Imagining late medieval Anatolia presents a unique challenge. The geographical region is most usually referred to as the Asian portion of the modern Republic of Turkey. During the twelfth–sixteenth centuries, it became home to increasing numbers of Turkish-speaking Muslims. Even the most nuanced of thinkers can experience difficulties when trying to see this series of centuries as anything other than a process of Turkification and Islamisation. And, to some, insisting that terms such as ‘Anatolia’ or ‘Lands of REm’ are most appropriate when discussing the region during this time period might seem like an historiographical version of Rene Magritte's La trahison des images, which in this case might be represented by an imaginary map of Anatolia with a cursive ‘This is not Turkey’ written underneath. Years after the original painting became a part of public discourse, Magritte explained:
The famous pipe. How people reproached me for it! And, still, could you stuff my pipe? No, right? It's just a representation. So, if I had written on my painting ‘This is a pipe’, I would have been lying!
Similarly, representing this time period in Anatolian history primarily through the lens of Turkey and Turkification keeps us from approaching a more nuanced and honest representation of the past.
The overarching goal of this volume is to use both art historical and historical approaches to expand our knowledge of complex, medieval Anatolian societies by looking beyond political structures and towards: a reconsideration of the interactions between the rural and the urban; an analysis of the relationships between architecture, culture and power; and an examination of the region's multiple geographies (perceptional, physical, political and religious). In order to widen historiographical perspectives, the contributors use a broad variety of sources (architectural, artistic, documentary and literary), including texts composed in several languages (Arabic, Armenian, Byzantine Greek, Persian and Turkish).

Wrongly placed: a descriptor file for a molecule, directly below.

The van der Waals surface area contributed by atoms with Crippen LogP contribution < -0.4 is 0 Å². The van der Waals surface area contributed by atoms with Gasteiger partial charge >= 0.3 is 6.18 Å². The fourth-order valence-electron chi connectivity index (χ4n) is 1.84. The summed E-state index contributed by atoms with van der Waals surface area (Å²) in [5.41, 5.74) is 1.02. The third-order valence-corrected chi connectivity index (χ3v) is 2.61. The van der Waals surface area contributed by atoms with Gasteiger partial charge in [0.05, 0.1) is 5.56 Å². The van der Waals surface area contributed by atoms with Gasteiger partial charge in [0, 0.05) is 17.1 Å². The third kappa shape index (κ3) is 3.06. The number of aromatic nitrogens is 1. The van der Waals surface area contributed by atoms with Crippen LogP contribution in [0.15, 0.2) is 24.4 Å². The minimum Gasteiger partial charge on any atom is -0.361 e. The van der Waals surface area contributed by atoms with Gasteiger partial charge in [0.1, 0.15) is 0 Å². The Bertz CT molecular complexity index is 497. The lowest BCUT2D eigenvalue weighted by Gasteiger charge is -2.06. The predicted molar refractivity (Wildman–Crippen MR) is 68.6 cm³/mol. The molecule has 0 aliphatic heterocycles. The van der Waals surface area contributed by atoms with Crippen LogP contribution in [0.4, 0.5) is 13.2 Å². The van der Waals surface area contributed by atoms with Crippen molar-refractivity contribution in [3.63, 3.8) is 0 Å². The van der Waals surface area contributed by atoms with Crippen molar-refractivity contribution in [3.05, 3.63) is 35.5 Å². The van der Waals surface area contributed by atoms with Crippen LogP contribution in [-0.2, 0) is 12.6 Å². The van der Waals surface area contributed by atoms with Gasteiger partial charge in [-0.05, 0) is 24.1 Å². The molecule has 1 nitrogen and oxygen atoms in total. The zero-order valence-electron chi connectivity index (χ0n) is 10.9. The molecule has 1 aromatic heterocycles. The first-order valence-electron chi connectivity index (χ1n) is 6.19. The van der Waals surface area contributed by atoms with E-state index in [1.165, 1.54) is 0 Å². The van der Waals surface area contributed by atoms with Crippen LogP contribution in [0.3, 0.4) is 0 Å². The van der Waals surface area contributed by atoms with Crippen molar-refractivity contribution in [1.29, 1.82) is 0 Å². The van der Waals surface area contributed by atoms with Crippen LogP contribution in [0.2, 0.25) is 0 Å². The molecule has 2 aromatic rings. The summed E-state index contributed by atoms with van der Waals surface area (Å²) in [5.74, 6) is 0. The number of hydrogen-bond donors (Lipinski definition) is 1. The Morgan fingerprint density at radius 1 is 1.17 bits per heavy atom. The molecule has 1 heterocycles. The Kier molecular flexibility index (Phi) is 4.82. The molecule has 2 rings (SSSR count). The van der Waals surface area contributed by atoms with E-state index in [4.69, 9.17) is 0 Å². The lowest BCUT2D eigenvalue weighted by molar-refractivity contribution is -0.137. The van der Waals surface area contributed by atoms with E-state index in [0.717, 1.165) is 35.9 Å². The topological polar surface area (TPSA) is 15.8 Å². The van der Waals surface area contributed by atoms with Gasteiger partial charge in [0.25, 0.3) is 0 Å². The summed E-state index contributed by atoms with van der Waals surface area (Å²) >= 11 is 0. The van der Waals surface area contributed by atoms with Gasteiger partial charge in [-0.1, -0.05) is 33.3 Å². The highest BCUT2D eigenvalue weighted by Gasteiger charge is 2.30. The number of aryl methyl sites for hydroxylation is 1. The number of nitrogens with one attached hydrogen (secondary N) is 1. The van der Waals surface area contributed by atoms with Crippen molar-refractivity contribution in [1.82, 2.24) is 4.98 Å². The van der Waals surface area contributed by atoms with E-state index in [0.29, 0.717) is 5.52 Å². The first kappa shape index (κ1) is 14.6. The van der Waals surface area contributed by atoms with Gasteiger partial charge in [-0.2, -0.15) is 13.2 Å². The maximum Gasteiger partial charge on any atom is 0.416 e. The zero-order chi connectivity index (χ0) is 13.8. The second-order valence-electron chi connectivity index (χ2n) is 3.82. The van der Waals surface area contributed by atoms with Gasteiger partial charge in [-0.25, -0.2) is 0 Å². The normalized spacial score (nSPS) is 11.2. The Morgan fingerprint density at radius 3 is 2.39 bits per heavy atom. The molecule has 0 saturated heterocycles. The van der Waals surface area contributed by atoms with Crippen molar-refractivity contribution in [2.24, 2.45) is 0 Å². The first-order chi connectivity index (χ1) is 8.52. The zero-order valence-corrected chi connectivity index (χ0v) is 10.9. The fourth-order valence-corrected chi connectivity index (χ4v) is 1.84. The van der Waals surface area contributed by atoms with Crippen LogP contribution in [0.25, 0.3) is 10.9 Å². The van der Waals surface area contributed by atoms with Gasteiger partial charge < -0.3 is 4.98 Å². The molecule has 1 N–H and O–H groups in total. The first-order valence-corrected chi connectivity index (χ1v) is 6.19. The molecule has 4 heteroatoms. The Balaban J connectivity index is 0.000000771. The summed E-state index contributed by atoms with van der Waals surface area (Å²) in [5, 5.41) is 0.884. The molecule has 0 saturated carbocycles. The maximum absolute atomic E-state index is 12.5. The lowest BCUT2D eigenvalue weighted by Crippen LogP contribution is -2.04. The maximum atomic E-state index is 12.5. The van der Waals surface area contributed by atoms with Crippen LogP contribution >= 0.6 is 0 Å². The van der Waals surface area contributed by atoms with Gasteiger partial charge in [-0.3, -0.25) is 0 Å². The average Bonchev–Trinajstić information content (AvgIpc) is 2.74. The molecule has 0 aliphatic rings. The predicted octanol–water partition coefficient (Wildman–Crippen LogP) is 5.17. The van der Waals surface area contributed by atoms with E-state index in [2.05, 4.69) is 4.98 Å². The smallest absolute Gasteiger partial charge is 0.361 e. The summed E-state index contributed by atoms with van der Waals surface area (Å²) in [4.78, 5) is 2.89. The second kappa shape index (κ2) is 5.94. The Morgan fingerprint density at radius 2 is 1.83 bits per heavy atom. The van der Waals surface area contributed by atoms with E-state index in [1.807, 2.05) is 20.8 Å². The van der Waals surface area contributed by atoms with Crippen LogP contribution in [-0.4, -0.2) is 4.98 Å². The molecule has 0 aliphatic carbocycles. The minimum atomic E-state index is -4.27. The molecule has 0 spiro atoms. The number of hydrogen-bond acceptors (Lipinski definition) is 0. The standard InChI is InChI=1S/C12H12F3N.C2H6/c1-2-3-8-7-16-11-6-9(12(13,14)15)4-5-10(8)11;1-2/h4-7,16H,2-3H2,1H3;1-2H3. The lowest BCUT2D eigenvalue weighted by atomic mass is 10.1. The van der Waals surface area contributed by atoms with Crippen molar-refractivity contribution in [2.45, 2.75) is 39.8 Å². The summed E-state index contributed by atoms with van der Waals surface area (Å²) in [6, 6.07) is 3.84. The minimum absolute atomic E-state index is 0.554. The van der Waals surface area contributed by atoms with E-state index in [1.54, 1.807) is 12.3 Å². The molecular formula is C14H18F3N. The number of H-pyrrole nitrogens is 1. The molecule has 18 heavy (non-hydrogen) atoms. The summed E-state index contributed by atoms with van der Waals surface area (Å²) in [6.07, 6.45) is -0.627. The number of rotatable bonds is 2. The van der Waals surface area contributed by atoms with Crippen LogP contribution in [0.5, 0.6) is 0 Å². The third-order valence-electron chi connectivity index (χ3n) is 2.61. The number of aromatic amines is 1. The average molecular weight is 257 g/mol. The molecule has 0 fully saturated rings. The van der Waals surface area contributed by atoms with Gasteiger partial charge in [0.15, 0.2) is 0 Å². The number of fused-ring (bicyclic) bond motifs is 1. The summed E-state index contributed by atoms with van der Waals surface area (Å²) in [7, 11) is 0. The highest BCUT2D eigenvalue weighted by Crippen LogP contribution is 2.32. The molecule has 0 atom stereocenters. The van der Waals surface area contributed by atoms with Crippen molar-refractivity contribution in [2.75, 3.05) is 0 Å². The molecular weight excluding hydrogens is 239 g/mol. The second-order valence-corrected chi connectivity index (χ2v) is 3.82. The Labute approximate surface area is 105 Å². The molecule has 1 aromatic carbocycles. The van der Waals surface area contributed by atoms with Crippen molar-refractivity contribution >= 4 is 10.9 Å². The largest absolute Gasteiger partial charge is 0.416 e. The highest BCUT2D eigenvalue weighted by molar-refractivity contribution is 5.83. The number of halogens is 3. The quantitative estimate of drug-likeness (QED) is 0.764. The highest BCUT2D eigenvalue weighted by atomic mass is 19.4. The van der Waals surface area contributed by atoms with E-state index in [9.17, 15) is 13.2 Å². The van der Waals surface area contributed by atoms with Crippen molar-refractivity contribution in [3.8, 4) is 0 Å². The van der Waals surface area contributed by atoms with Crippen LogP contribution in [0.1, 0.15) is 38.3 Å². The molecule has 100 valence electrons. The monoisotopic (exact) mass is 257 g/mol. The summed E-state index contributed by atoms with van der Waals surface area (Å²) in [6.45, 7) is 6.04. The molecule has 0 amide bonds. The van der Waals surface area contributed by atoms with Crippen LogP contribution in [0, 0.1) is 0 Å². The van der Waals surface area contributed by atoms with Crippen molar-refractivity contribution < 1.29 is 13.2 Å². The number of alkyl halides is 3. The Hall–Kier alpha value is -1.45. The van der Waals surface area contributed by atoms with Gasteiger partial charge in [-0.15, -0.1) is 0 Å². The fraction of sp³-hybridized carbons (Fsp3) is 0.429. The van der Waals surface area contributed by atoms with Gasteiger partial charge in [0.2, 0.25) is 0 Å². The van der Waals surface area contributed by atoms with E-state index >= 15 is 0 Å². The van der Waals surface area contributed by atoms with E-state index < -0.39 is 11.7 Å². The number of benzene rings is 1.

Each chapter's study actively engages with the permeable kind of boundaries that existed in late medieval Anatolian society, and suggests the possibility of (and need for) deeper and more nuanced examination that can help us to better understand how inclusions and exclusions, participation and indifference, proximity and distance might have been understood in the medieval Anatolian experience.